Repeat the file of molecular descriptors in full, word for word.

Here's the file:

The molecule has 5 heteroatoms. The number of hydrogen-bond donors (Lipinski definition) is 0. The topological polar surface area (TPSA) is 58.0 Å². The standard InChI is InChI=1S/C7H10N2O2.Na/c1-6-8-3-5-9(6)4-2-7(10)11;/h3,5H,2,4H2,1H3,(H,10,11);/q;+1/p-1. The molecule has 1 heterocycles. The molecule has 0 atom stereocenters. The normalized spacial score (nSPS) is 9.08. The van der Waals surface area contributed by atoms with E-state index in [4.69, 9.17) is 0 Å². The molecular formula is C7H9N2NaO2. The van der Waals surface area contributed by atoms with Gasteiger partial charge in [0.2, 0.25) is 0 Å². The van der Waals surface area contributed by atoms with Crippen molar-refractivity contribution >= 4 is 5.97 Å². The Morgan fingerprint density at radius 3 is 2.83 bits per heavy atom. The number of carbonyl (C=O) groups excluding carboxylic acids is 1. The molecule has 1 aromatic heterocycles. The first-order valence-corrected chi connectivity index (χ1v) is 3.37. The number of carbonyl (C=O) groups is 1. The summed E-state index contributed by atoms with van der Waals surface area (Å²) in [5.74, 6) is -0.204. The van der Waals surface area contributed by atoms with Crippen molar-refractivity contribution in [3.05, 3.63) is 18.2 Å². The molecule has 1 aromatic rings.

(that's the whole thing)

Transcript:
The molecule has 5 heteroatoms. The number of hydrogen-bond donors (Lipinski definition) is 0. The topological polar surface area (TPSA) is 58.0 Å². The standard InChI is InChI=1S/C7H10N2O2.Na/c1-6-8-3-5-9(6)4-2-7(10)11;/h3,5H,2,4H2,1H3,(H,10,11);/q;+1/p-1. The molecule has 1 heterocycles. The molecule has 0 atom stereocenters. The normalized spacial score (nSPS) is 9.08. The van der Waals surface area contributed by atoms with E-state index in [4.69, 9.17) is 0 Å². The molecular formula is C7H9N2NaO2. The van der Waals surface area contributed by atoms with Gasteiger partial charge in [0.2, 0.25) is 0 Å². The van der Waals surface area contributed by atoms with Crippen molar-refractivity contribution >= 4 is 5.97 Å². The Morgan fingerprint density at radius 3 is 2.83 bits per heavy atom. The number of carbonyl (C=O) groups excluding carboxylic acids is 1. The molecule has 1 aromatic heterocycles. The first-order valence-corrected chi connectivity index (χ1v) is 3.37. The number of carbonyl (C=O) groups is 1. The summed E-state index contributed by atoms with van der Waals surface area (Å²) in [5.74, 6) is -0.204. The van der Waals surface area contributed by atoms with Crippen molar-refractivity contribution in [3.05, 3.63) is 18.2 Å². The molecule has 1 aromatic rings.